German navy spent £120m repairing sailing ship while troops face shortages
July 13, 2020
The German navy has come under fire for spending millions on repairing a historic tall ship at a time when frontline units are facing serious equipment shortages.
A year after it emerged that none of Germany’s six submarines were sea worthy because of maintenance issues, questions are being asked over why the defence ministry spent €135m (£120m) attempting to repair a sailing ship.
A report by German government auditors leaked to Spiegel magazine at the weekend found the defence ministry and the armed forces had been guilty of “serious mismanagement”.
The Gorch Fock is a three-masted barque built in 1958. Officially Germany considers it a “training ship” and it is used to accustom recruits to life at sea, but in effect it is a naval talisman.
The ship has been undergoing repair for damage to the hull since November 2015. The intital budget was €9.6m (£8.5m) and the repairs were supposed to take 17 weeks. More than three years later, the ship is still disassembled and there is serious doubt whether it will ever sail again.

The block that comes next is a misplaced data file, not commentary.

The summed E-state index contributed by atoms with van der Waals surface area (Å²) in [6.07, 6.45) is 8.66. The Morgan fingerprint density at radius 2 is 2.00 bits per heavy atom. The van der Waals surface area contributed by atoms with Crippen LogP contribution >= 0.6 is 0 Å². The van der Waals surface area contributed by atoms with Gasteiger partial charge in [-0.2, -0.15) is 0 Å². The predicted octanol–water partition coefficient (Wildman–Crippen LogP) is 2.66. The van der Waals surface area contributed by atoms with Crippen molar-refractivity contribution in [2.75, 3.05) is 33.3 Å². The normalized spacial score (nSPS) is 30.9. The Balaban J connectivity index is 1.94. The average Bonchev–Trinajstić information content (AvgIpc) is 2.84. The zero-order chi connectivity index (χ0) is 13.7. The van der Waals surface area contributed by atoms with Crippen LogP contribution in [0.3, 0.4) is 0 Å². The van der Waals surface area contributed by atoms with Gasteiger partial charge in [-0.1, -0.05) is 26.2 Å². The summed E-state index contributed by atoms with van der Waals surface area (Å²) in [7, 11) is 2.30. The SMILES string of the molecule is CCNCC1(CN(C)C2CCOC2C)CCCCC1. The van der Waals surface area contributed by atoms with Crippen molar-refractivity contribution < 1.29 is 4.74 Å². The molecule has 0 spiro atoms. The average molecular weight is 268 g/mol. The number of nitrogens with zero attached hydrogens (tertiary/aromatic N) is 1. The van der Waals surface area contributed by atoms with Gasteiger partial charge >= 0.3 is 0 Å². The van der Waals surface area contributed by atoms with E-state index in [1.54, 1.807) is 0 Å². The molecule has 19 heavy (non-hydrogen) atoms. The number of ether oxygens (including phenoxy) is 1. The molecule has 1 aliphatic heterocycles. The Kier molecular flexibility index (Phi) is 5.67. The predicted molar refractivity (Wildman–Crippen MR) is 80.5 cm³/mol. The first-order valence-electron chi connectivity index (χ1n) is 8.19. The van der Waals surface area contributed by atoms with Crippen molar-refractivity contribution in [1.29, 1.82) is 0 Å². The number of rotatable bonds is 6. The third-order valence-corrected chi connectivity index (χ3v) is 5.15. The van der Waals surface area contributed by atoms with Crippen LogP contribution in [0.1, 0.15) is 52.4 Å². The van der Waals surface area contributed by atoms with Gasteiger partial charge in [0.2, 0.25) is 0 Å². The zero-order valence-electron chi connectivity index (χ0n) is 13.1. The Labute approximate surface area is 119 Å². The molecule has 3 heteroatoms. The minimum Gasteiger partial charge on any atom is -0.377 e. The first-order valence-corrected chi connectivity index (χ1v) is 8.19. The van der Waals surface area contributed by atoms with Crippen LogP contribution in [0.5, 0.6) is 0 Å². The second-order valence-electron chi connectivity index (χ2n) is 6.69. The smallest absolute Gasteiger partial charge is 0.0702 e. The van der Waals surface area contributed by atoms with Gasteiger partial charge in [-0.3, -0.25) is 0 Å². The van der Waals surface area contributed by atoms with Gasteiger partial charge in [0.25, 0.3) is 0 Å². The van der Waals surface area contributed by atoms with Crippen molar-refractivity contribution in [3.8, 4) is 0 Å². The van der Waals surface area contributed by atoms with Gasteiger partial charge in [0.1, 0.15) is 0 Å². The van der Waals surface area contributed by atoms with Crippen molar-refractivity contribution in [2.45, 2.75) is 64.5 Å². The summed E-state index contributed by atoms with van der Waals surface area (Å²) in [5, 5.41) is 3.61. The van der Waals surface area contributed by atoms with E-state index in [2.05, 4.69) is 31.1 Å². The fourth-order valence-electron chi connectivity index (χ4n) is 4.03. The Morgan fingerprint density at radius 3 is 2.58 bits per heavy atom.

The leaked auditors’ report accuses the defence ministry of “a lack of planning” and “failure adequately to prepare for the repair of the ship”.
“Before the start of the work, it was not clear whether the repair of the Gorch Fock was still financially viable,” it says.
The scandal comes after Angela Merkel’s government pledged to raise its defence spending to €60bn (£53bn) by 2024, following pressure from the US. But it will still fall far short of the Nato target of 1.5 per cent of GDP.
It also comes almost a year after a German parliamentary watchdog warned that equipment shortages had become so severe that Germany could not meet its Nato obligations.
Germany’s submarines are believed to be sea worthy once more. But Hans-Peter Bartels, the parlimentary commissioner for the armed forces, warned earlier this month that Germany is “badly prepared” as it took over command of a Nato rapid response force.
Soldiers had been forced to borrow equipment from other units in order to meet their duties, Dr Bartels said.